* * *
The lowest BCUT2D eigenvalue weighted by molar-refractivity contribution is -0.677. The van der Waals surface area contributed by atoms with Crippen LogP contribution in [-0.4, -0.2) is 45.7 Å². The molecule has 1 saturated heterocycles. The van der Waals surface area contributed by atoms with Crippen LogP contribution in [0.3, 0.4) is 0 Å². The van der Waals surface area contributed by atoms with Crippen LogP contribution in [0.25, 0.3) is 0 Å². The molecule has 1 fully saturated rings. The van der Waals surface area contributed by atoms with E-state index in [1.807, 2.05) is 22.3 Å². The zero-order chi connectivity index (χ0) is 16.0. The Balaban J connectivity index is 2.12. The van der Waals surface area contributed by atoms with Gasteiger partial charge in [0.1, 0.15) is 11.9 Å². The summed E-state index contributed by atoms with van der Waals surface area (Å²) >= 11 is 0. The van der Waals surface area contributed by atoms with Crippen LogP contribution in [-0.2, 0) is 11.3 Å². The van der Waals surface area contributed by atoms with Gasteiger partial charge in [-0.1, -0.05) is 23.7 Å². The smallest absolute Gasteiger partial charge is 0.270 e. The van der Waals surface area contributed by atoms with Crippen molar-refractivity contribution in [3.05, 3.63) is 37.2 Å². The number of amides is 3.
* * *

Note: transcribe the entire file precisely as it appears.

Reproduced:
The lowest BCUT2D eigenvalue weighted by molar-refractivity contribution is -0.677. The van der Waals surface area contributed by atoms with Crippen LogP contribution in [-0.4, -0.2) is 45.7 Å². The molecule has 1 saturated heterocycles. The van der Waals surface area contributed by atoms with Crippen LogP contribution in [0.3, 0.4) is 0 Å². The van der Waals surface area contributed by atoms with Crippen LogP contribution in [0.25, 0.3) is 0 Å². The molecule has 1 fully saturated rings. The van der Waals surface area contributed by atoms with E-state index in [1.807, 2.05) is 22.3 Å². The zero-order chi connectivity index (χ0) is 16.0. The Balaban J connectivity index is 2.12. The van der Waals surface area contributed by atoms with Gasteiger partial charge in [0.1, 0.15) is 11.9 Å². The summed E-state index contributed by atoms with van der Waals surface area (Å²) >= 11 is 0. The van der Waals surface area contributed by atoms with Crippen LogP contribution in [-0.2, 0) is 11.3 Å². The van der Waals surface area contributed by atoms with Gasteiger partial charge in [-0.1, -0.05) is 23.7 Å². The smallest absolute Gasteiger partial charge is 0.270 e. The van der Waals surface area contributed by atoms with Crippen molar-refractivity contribution in [3.05, 3.63) is 37.2 Å². The number of amides is 3.